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Who Is To Blame?

Job 7:17-21

February 15, 2019

When bad things happen in life, it is common to look for ways to make ourselves the victim. Often times, people want to cast blame on outside influences as the cause of pain or distress. We look to other people as the cause of our issues. We look to uncontrollable circumstances as the cause to our trouble. Often times, people will blame God as the cause for our pain. The Bible shows that we seldom look within ourselves to know the cause of fault. Whether we are the actual cause for our distress or not is not the point. The Bible teaches that none are righteous. This means that we are always susceptible to doing wrong and causing calamity in our lives and in the lives of others. The Bible teaches that we are hypocrites by nature. The Bible teaches that our hearts are deceitful above all things and desperately wicked. The Bible teaches that when we were conceived, we were already sinners in the eyes of God. This means that it is always possible that we are the cause of our affliction. This doesn’t mean that we are always at fault, but it is careless and prideful to automatically dismiss our own conduct and attitudes as the cause for our personal pain. Who is sinless that they should be disqualified from difficulty? Since no one is, it is best to consider how we might be at fault with a humble heart of repentance rather than complain with a heart of self-righteousness.
 
The testimony of Job provides a good illustration of this principle. Though Job suffered terribly and took on a massive wave of difficulties all at once, the humility, blamelessness, and uprightness that was first spoken about Job was made manifest during the time of his pain. In Job 7:17-21 the Bible shows that Job concluded his case against the charges of his friends. Job’s friends had accused Job of being a hypocrite. They accused Job of being fake, that his previous service unto others and kindness was merely an act that God was exposing as a fraud. Job’s friends felt that Job’s suffering was the suffering that hypocrites get when they are judged, and so felt that, while they couldn’t pinpoint Job’s specific fault, assumed he must have been like those who suffer the way Job was. His friends were wrong, and Job knew it. However, the testimony of Job 7:17-21 shows that Job was willing to at least explore the possibility of his own fault. Though he wouldn’t agree with the accusation of him being a hypocrite, he didn’t dismiss the possibility that some other sin might have been the cause for God’s judgment.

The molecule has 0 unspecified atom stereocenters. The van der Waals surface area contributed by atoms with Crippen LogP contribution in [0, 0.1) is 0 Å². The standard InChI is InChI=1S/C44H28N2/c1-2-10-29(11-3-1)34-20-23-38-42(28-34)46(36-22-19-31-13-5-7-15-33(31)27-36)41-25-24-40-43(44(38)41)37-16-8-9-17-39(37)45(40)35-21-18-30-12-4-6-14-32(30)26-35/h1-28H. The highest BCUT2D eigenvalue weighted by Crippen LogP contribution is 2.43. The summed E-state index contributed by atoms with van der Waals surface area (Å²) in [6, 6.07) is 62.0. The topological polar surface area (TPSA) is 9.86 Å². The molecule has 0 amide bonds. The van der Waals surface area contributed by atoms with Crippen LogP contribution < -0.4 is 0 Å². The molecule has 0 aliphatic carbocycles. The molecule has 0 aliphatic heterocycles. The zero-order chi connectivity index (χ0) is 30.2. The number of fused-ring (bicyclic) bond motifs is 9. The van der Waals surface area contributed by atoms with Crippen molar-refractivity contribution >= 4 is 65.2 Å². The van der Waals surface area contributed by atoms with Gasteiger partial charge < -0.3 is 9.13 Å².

First, Job questioned God’s manner of judgment. Job wondered why God was pouring out so much pain upon him if God was so highly exalted in the heavens. Job asked:
 
“What is man, that You should exalt him, that You should set Your heart on him, that You should visit him every morning, and test him every moment?”
 
It is common for human tradition that those of authority appoint lesser people to inflict the pain of judgment. Those of position and stature figure it to be beneath them to concern so much time and energy with people that are in pitiful positions. If that’s true of people, why was God so focused on Job and continually inflicting pain upon him? This question can be interpreted two ways. First, Job could have been questioning God inappropriately. He could have be accusing God and blaming Him for excessive punishment, almost as if abusing His exalted position to pick on Job. In other words, if God is so highly exalted, why was He using that supreme power and authority to constantly ensure Job’s continual suffering? Wouldn’t a God so holy have something better to do? If this was Job’s manner of thinking, he would have been at huge fault! Who are we to question God and the manner in which He uses His power and authority? If God is the Potter and we are the clay, does not the Potter have the liberty to do anything He wants with the clay? Does clay really have the right or ability to respond back to the Potter?
 
The other way to interpret Job’s question is in the manner that David addressed God in Psalm 8. There, King David asked a similar question, but in awe and respect of God, admiring the abundant grace God showed by displaying any amount of affection for His creation, even though we are so far beneath Him. In this light, Job could have been wondering why God, so holy, righteous, powerful, and glorious, would spend any amount of time considering Job, especially in his excessively pitiful condition? Why would someone so pure have His mind continually fixed on someone so small and miserable like Job? Why would the perfect mind of God make room to consider Job for any cause, let alone one of persistent judgment and pain? Interpreting things this way shows that Job honored God to the point that his statements weren’t complaints about God’s actions, but expressed his opinion that God was belittling Himself by continually causing Job pain. God could have caused Job pain once, and brought His judgment against Him quickly, but from Job’s perspective, the time of his suffering was as if God was still closely watching Job to ensure His judgment.